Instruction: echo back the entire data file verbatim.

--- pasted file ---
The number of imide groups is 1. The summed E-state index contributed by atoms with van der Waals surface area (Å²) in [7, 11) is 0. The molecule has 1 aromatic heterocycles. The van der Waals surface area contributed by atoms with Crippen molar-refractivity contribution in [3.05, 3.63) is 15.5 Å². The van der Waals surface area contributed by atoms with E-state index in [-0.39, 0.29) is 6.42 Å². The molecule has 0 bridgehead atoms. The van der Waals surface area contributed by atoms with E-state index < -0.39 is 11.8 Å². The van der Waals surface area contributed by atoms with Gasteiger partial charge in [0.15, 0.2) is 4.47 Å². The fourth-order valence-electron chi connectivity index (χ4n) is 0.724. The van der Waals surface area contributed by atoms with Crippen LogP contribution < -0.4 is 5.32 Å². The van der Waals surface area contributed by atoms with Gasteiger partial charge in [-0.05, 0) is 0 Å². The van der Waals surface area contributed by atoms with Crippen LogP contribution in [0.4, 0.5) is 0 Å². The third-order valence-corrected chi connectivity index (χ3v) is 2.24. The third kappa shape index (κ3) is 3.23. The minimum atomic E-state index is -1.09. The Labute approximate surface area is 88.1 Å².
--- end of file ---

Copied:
The number of imide groups is 1. The summed E-state index contributed by atoms with van der Waals surface area (Å²) in [7, 11) is 0. The molecule has 1 aromatic heterocycles. The van der Waals surface area contributed by atoms with Crippen molar-refractivity contribution in [3.05, 3.63) is 15.5 Å². The van der Waals surface area contributed by atoms with E-state index in [-0.39, 0.29) is 6.42 Å². The molecule has 0 bridgehead atoms. The van der Waals surface area contributed by atoms with E-state index < -0.39 is 11.8 Å². The van der Waals surface area contributed by atoms with Gasteiger partial charge in [0.15, 0.2) is 4.47 Å². The fourth-order valence-electron chi connectivity index (χ4n) is 0.724. The van der Waals surface area contributed by atoms with Crippen LogP contribution < -0.4 is 5.32 Å². The van der Waals surface area contributed by atoms with Gasteiger partial charge in [-0.05, 0) is 0 Å². The van der Waals surface area contributed by atoms with Crippen LogP contribution in [0.4, 0.5) is 0 Å². The third-order valence-corrected chi connectivity index (χ3v) is 2.24. The third kappa shape index (κ3) is 3.23. The minimum atomic E-state index is -1.09. The Labute approximate surface area is 88.1 Å².